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Updated: Jun 29, 2019

Two lovely Sutras to Meditate with

What is a Sutra?

by Daigaku Rummé,

Sutra is a Sanskrit word that originally meant string or thread, although it is now commonly used to refer to the discourses of Shakyamuni Buddha. Sutra is derived from the same verbal root as the English words “to sew” and “suture.” The Sanskrit word was later translated in China and Japan using a character that had the radical for “string” or “thread.” The connection between string and scripture derives from the fact that these were oral teachings that were sewn together from a common theme and passed down from generation to generation. It wasn’t until the first century BCE that people began to write down the Buddhist sutras.

Each sutra is an independent text that includes a description of the circumstances that led the Buddha to give the teaching and also notes the place, the time of year, and so forth. The actual teaching instruction follows, usually in a simple, easy- to-understand form that is rich in parables and allegories. These early sutras are all attributed to the historical Buddha, Shakyamuni.

While some schools of Buddhism emphasize the study and also the memorization of sutras as a means to understand the nature of practice and to embody the Buddhist teachings, some schools, primarily Zen, emphasize that Buddhist practitioners must not rely on words. “If you say the word ‘fire,’ why doesn’t it burn your lips? If you say the word ‘water,’ why doesn’t it quench your thirst?” These are rhetorical questions that a Zen master might ask his or her students, prodding them to see that the teachings, whether sutras or otherwise, are only descriptions and not the thing itself. “Fingers pointing at the moon” is another well-known Zen expression that describes how the sutras only point to the objective of liberation; the analogy is used to encourage practitioners not to be overly concerned with the explanations provided by the sutras, but rather to realize that the moon of liberation we seek is the dharma itself.

As Shakyamuni Buddha was about to die, Ananda asked him what he should rely on after his death, and the Buddha said, “Be a lamp onto yourself; make the dharma into a lamp rather than simply believing in my teachings.” The reality that has come to be called the buddhadharma didn’t belong to Shakyamuni Buddha, but rather belongs to all people who realize the dharma for themselves.

The Metta Sutta

This is what should be done

By one who is skilled in goodness,

And who knows the path of peace:

Let them be able and upright,

Straightforward and gentle in speech,

Humble and not conceited,

Contented and easily satisfied,

Unburdened with duties and frugal in their ways.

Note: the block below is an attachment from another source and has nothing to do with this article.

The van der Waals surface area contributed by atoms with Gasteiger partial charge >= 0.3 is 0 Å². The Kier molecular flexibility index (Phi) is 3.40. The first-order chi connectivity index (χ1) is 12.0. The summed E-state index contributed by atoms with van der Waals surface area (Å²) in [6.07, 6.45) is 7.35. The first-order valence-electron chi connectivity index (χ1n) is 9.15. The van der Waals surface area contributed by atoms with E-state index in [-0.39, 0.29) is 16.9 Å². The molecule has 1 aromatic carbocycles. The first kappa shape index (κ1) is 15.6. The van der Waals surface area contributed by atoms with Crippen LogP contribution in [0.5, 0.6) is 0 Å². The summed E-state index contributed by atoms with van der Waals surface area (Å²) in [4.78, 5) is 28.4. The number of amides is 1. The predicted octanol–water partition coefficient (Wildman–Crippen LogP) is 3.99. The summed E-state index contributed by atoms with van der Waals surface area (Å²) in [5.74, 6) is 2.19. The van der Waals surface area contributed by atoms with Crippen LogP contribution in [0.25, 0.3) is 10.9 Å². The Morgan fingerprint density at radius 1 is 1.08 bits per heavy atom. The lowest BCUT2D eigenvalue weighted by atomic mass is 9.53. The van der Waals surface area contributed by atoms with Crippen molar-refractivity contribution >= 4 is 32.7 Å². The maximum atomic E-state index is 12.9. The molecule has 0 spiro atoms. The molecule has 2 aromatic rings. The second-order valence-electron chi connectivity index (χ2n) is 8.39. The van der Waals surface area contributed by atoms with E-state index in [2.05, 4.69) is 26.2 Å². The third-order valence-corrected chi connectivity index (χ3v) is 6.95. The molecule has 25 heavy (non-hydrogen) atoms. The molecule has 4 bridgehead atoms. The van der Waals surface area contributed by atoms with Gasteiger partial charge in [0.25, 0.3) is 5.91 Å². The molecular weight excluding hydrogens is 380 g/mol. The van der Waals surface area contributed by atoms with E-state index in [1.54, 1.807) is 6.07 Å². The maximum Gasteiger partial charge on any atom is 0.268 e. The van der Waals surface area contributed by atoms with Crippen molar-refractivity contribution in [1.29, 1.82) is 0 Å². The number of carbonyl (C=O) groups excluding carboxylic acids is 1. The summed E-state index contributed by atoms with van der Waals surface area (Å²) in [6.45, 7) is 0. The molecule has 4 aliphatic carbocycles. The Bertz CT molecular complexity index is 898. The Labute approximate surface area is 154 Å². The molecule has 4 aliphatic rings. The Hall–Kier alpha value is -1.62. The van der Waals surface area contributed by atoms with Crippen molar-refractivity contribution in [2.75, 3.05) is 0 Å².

Peaceful and calm and wise and skillful,

Not proud or demanding in nature.

Let them not do the slightest thing

That the wise would later reprove.

Wishing: In gladness and in safety,

May all beings be at ease.

Whatever living beings there may be;

Whether they are weak or strong, omitting none,

The great or the mighty, medium, short or small,

The seen and the unseen,

Those living near and far away,

Those born and to-be-born —

May all beings be at ease!

Let none deceive another,

Or despise any being in any state.

Let none through anger or ill-will

Wish harm upon another.

Even as a mother protects with her life

Her child, her only child,

So with a boundless heart

Should one cherish all living beings;

Radiating kindness over the entire world:

Spreading upwards to the skies,

And downwards to the depths;

Outwards and unbounded,

Freed from hatred and ill-will.

Whether standing or walking, seated or lying down

Free from drowsiness,

One should sustain this recollection.

This is said to be the sublime abiding.

By not holding to fixed views,

The pure-hearted one, having clarity of vision,

Being freed from all sense desires,

Is not born again into this world.

We’ll use the Metta Sutta, The Buddha’s Sermon in Impartial Kindness, as the template overview for practicing liberation from suffering. We’ll have time to study the sermon, practice both mindfulness and lovingkindness meditation, and have discussions and Q&A about obstacles to practice.


The Heart Sutra

Form is no other than emptiness,

Emptiness no other than form.

Form is only emptiness,

Emptiness only form.

Feeling, thought, and choice,

Consciousness itself,

Are the same as this.

All things are by nature void

They are not born or destroyed

Nor are they stained or pure

Nor do they wax or wane

So, in emptiness, no form,

No feeling, thought, or choice,

Nor is there consciousness.

No eye, ear, nose, tongue, body,


No color, sound, smell, taste,


Or what the mind takes hold of,

Nor even act of sensing.

No ignorance or end of it,

Nor all that comes of ignorance;

No withering, no death,

No end of them.

Nor is there pain, or cause of pain,

Or cease in pain, or noble path

To lead from pain;

Not even wisdom to attain!

Attainment too is emptiness.

So know that the Bodhisattva

Holding to nothing whatever,

But dwelling in Prajna wisdom,

Is freed of delusive hindrance,

Rid of the fear bred by it,

And reaches clearest Nirvana.

All Buddhas of past and present,

Buddhas of future time,

Using this Prajna wisdom,

Come to full and perfect vision.

Hear then the great dharani,

The radiant peerless mantra,

The Prajnaparamita

Whose words allay all pain;

Hear and believe its truth!

Gate Gate Paragate Parasamgate

Bodhi Svaha

Gate Gate Paragate Parasamgate

Bodhi Svaha

Gate Gate Paragate Parasamgate

Bodhi Svaha


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